In the reporting period 2019, the Dussmann Group achieved 2.13 billion euros in sales. No consolidated statements can be made regarding the amount of monetary donations.

19. Political Influence

All significant input relating to legislative procedures, all entries in lobby lists, all significant payments of membership fees, all contributions to governments as well as all donations to political parties and politicians should be disclosed by country in a differentiated way.

The Dussmann Group is not a member of any political organization, is not registered in any lobby list, and does not distribute any political donations. We involve ourselves in the political process whenever our expertise and assessment of certain issues is sought after and relevant for the formation of opinion and decision making.

Within the scope of legislative processes, the topics of minimum wage, migrant and refugee access to the job market, as well as the reformation and regulation of care and care training are especially relevant. In addition, book price fixing is a topic from the political agenda that directly influences the business activities of Dussmann das Kulturkaufhaus. No specific entries were made in political legislative processes.

There are no official criteria for the Dussmann Group's political commitment. Potentially, this is also part of the implementation strategy described in Criteria 3 for the formulation and development, establishment and anchoring of sustainability parameters.

Key Performance Indicators to criteria 19

Key Performance Indicator GRI SRS-415-1: Political contributions
The reporting organization shall report the following information:

a. Total monetary value of financial and in-kind political contributions made directly and indirectly by the organization by country and recipient/beneficiary.

b. If applicable, how the monetary value of in-kind contributions was estimated.

The Dussmann Group does not distribute any political donations.

20. Conduct that Complies with the Law and Policy

The company discloses which measures, standards, systems and processes are in place to prevent unlawful conduct and, in particular, corruption, how they are verified, which results have been achieved to date and where it sees there to be risks. The company depicts how corruption and other contraventions in the company are prevented and exposed and what sanctions are imposed.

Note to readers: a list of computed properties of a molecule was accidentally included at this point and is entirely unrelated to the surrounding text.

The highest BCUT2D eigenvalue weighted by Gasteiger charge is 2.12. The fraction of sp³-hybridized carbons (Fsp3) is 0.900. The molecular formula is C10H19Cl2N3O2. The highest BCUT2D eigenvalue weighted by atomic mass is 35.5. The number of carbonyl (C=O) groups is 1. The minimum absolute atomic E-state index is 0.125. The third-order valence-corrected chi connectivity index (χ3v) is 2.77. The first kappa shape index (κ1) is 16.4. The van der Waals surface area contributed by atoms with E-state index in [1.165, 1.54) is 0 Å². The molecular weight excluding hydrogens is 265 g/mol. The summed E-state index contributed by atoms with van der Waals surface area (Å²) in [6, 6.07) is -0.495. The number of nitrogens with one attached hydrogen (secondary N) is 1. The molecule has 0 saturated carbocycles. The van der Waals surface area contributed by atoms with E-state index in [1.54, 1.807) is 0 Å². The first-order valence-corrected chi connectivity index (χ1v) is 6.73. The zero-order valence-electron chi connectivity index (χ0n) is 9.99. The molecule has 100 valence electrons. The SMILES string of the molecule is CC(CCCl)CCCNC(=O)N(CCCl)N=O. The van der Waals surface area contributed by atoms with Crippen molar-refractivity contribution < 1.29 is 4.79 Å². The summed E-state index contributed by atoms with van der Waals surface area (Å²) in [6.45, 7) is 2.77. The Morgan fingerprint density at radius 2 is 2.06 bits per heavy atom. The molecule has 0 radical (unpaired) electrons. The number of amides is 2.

The entire executive board is responsible for compliance at the Dussmann Group. Within the board of directors as a whole, there is a board member responsible for compliance. This board has set up the compliance organization as follows. The Dussmann Group has a central compliance department at group level which defines group-wide minimum standards and processes to ensure behavior in accordance with the law and guidelines and monitors their implementation. There are also local compliance coordinators in the individual subsidiaries and national companies who support the implementation of compliance standards in the company and are available as local compliance contacts.

As part of the annual update process, compliance risks recorded in the areas of corruption and antitrust law are reviewed in terms of their relevance and evaluation, and potential new risks are identified. Compliance risks were identified at the Dussmann Service companies mainly in the purchasing processes, especially when subcontractors were commissioned. To reduce the identified risks, measures such as guidelines, process adjustments or internal controls are defined and implemented. The effectiveness of the implemented measures and controls is verified by audits of the Internal Audit Department and by external audits of the Integrated Management System.